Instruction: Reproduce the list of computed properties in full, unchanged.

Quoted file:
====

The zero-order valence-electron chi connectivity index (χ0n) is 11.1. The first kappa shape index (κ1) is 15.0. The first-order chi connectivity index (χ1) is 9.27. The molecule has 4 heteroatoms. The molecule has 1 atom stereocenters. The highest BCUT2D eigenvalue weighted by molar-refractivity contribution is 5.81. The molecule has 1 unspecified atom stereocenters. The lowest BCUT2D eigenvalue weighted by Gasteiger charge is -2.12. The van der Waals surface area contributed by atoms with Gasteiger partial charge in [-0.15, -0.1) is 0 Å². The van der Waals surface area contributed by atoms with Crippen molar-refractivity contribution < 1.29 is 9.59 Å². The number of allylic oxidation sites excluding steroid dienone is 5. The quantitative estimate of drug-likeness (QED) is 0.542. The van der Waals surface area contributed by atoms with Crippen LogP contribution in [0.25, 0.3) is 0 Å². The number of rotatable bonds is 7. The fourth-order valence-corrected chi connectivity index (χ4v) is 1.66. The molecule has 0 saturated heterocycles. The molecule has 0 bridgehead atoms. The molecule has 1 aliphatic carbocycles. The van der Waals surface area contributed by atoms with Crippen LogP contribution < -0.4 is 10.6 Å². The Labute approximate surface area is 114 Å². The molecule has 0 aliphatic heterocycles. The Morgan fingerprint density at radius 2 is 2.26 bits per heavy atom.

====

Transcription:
The zero-order valence-electron chi connectivity index (χ0n) is 11.1. The first kappa shape index (κ1) is 15.0. The first-order chi connectivity index (χ1) is 9.27. The molecule has 4 heteroatoms. The molecule has 1 atom stereocenters. The highest BCUT2D eigenvalue weighted by molar-refractivity contribution is 5.81. The molecule has 1 unspecified atom stereocenters. The lowest BCUT2D eigenvalue weighted by Gasteiger charge is -2.12. The van der Waals surface area contributed by atoms with Gasteiger partial charge in [-0.15, -0.1) is 0 Å². The van der Waals surface area contributed by atoms with Crippen molar-refractivity contribution < 1.29 is 9.59 Å². The number of allylic oxidation sites excluding steroid dienone is 5. The quantitative estimate of drug-likeness (QED) is 0.542. The van der Waals surface area contributed by atoms with Crippen LogP contribution in [0.25, 0.3) is 0 Å². The number of rotatable bonds is 7. The fourth-order valence-corrected chi connectivity index (χ4v) is 1.66. The molecule has 0 saturated heterocycles. The molecule has 0 bridgehead atoms. The molecule has 1 aliphatic carbocycles. The van der Waals surface area contributed by atoms with Crippen LogP contribution < -0.4 is 10.6 Å². The Labute approximate surface area is 114 Å². The molecule has 0 aliphatic heterocycles. The Morgan fingerprint density at radius 2 is 2.26 bits per heavy atom.